Biodiversity conservation and imperatives for attaining sustainable development goals

BiodiversityThe term “biodiversity” and its related concepts have been mentioned and interpreted in various ways by ecologists, environmentalist, biologist, policy makers etc. If simply stated, it includes the sum total of all the genes, species and the ecosystem of a region. It operates at different levels of ecosystem and varies with altitudinal and latitudinal variations in climate. Human survival, sustenance & economic well-being are largely dependent on biodiversity, both directly and indirectly. It modulates ecosystem structure and maintains the environment stability. Biodiversity represents vast repository of wealth in the form of new crops, drugs, bio-pesticides and other products. Thus Biodiversity conservation owing to its significance is fundamental to ecosystem structure and functioning.

India is one among the 17 mega-biodiverse rich countries of the world. One can panoramically visualise vast expansion of biodiversity in the form of Thar Desert with hot and arid climate to the lush green vegetation of Western Ghats surrounded by the vast realm of mountains and oceans with bright corals in Gulf of Mannar and Andaman & Nicobar Islands. Being mega diverse, it has drawn considerable attention of ecologists, conservationist and natural resource managers from early days. This region is also highly vulnerable owing to their sensitivity, low adaptability & resilience. Numerous compilations of literary works, scholarly articles corroborate the ingrained compassion and respect for nature in our religion right from oldest Indus valley civilization. Since 1991 when India decided to go ahead with economic liberalisation, it has witnessed on one hand uprise in GDP (a measure of economic development) and increase in prosperous middle class but on the other hand rapid industrialisation & urbanisation put a strain on natural resources & environment. It has resulted into rapid urbanisation, large number of migration to urban areas leading to habitat destruction, over exploitation, and introduction of exotic species ultimately all culminating into Biodiversity loss.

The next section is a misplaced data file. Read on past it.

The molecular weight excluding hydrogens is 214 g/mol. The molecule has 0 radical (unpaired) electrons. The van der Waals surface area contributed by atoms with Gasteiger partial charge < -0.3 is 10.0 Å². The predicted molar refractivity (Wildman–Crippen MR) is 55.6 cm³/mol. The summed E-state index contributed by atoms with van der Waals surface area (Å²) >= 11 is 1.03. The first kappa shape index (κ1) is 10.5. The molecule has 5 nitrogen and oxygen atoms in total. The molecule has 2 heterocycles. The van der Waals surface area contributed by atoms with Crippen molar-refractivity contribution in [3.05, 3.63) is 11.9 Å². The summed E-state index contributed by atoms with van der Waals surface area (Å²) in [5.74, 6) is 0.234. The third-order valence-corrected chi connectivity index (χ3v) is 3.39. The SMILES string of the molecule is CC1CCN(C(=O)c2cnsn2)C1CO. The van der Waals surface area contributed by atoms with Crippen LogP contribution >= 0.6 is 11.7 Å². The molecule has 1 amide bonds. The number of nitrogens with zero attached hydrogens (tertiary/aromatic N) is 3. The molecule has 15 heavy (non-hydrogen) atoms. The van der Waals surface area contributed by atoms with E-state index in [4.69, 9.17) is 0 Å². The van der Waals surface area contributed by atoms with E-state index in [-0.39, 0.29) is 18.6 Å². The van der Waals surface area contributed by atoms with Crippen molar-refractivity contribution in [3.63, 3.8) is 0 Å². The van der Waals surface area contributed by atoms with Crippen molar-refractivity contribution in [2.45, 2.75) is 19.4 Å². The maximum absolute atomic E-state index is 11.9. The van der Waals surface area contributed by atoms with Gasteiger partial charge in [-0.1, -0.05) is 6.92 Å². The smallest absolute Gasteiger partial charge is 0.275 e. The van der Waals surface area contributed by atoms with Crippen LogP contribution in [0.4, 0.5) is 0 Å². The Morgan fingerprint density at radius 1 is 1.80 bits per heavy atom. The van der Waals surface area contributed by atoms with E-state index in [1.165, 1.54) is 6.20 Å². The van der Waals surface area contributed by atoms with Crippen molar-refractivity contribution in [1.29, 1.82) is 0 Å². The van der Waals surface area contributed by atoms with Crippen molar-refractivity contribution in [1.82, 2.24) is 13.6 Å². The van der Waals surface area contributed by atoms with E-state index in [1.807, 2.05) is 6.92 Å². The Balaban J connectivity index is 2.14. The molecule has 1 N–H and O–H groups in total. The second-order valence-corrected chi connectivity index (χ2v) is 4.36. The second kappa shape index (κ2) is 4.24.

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The fact that species are disappearing even before we have documented or named them and determine their role in ecosystem processes, deserves serious attention. The climate deniers who are major stake holders and beneficiaries from present economic structures negate any interrelationships between climate change and biodiversity loss. The simple argument they put forward is that climate change, being a natural phenomenon is operating from infinite times. If their own argument is taken into account, can we allow this monster causing species loss to engulf human beings or should we come up with a more rational, scientific solutions, which will cater to the need of present generations without compromising with the ability of future generation to meet their own demands, the basic tenets of sustainable development.